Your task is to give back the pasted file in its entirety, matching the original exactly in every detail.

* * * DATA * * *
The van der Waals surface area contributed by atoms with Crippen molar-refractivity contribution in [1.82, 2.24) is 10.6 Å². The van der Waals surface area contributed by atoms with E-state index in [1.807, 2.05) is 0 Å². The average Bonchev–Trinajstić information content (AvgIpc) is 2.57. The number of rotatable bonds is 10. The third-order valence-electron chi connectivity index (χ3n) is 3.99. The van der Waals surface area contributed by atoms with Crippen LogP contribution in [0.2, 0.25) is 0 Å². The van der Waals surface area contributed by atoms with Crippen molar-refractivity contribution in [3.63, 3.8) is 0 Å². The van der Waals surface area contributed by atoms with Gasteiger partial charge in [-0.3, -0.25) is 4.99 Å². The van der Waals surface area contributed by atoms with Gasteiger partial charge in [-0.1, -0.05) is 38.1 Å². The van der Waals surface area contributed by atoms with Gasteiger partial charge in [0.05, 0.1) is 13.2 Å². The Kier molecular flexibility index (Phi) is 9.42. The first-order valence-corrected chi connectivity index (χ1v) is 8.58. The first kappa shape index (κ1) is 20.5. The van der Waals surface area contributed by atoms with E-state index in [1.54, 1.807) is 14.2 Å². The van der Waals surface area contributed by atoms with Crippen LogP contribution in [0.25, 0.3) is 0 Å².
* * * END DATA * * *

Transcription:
The van der Waals surface area contributed by atoms with Crippen molar-refractivity contribution in [1.82, 2.24) is 10.6 Å². The van der Waals surface area contributed by atoms with E-state index in [1.807, 2.05) is 0 Å². The average Bonchev–Trinajstić information content (AvgIpc) is 2.57. The number of rotatable bonds is 10. The third-order valence-electron chi connectivity index (χ3n) is 3.99. The van der Waals surface area contributed by atoms with Crippen LogP contribution in [0.2, 0.25) is 0 Å². The van der Waals surface area contributed by atoms with Crippen molar-refractivity contribution in [3.63, 3.8) is 0 Å². The van der Waals surface area contributed by atoms with Gasteiger partial charge in [-0.3, -0.25) is 4.99 Å². The van der Waals surface area contributed by atoms with Gasteiger partial charge in [-0.1, -0.05) is 38.1 Å². The van der Waals surface area contributed by atoms with Gasteiger partial charge in [0.05, 0.1) is 13.2 Å². The Kier molecular flexibility index (Phi) is 9.42. The first-order valence-corrected chi connectivity index (χ1v) is 8.58. The first kappa shape index (κ1) is 20.5. The van der Waals surface area contributed by atoms with E-state index in [1.54, 1.807) is 14.2 Å². The van der Waals surface area contributed by atoms with Crippen LogP contribution in [0.25, 0.3) is 0 Å².